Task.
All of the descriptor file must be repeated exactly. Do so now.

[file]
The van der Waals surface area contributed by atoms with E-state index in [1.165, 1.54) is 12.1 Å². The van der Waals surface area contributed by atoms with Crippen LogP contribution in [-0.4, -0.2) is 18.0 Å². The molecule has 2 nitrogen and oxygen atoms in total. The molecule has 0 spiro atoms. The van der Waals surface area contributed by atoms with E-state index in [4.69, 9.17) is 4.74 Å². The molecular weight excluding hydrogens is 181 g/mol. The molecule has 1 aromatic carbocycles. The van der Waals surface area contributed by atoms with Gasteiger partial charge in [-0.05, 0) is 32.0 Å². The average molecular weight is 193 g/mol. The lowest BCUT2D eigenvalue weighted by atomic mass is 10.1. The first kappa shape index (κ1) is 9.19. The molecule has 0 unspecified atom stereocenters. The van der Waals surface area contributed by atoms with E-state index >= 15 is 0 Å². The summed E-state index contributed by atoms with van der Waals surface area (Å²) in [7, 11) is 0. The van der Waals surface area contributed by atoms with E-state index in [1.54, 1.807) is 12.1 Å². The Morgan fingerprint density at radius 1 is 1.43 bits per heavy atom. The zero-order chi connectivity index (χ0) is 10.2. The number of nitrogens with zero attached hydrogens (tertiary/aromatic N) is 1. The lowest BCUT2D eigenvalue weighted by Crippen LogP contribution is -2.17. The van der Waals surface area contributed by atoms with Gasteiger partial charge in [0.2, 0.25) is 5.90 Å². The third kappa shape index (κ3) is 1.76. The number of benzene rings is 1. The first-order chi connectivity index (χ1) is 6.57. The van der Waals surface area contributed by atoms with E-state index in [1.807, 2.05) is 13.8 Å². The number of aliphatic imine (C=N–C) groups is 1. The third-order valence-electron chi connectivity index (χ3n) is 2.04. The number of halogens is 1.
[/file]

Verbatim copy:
The van der Waals surface area contributed by atoms with E-state index in [1.165, 1.54) is 12.1 Å². The van der Waals surface area contributed by atoms with Crippen LogP contribution in [-0.4, -0.2) is 18.0 Å². The molecule has 2 nitrogen and oxygen atoms in total. The molecule has 0 spiro atoms. The van der Waals surface area contributed by atoms with E-state index in [4.69, 9.17) is 4.74 Å². The molecular weight excluding hydrogens is 181 g/mol. The molecule has 1 aromatic carbocycles. The van der Waals surface area contributed by atoms with Gasteiger partial charge in [-0.05, 0) is 32.0 Å². The average molecular weight is 193 g/mol. The lowest BCUT2D eigenvalue weighted by atomic mass is 10.1. The first kappa shape index (κ1) is 9.19. The molecule has 0 unspecified atom stereocenters. The van der Waals surface area contributed by atoms with E-state index >= 15 is 0 Å². The summed E-state index contributed by atoms with van der Waals surface area (Å²) in [7, 11) is 0. The van der Waals surface area contributed by atoms with E-state index in [1.54, 1.807) is 12.1 Å². The Morgan fingerprint density at radius 1 is 1.43 bits per heavy atom. The zero-order chi connectivity index (χ0) is 10.2. The number of nitrogens with zero attached hydrogens (tertiary/aromatic N) is 1. The lowest BCUT2D eigenvalue weighted by Crippen LogP contribution is -2.17. The van der Waals surface area contributed by atoms with Gasteiger partial charge in [0.2, 0.25) is 5.90 Å². The third kappa shape index (κ3) is 1.76. The number of benzene rings is 1. The first-order chi connectivity index (χ1) is 6.57. The van der Waals surface area contributed by atoms with E-state index in [1.807, 2.05) is 13.8 Å². The number of aliphatic imine (C=N–C) groups is 1. The third-order valence-electron chi connectivity index (χ3n) is 2.04. The number of halogens is 1.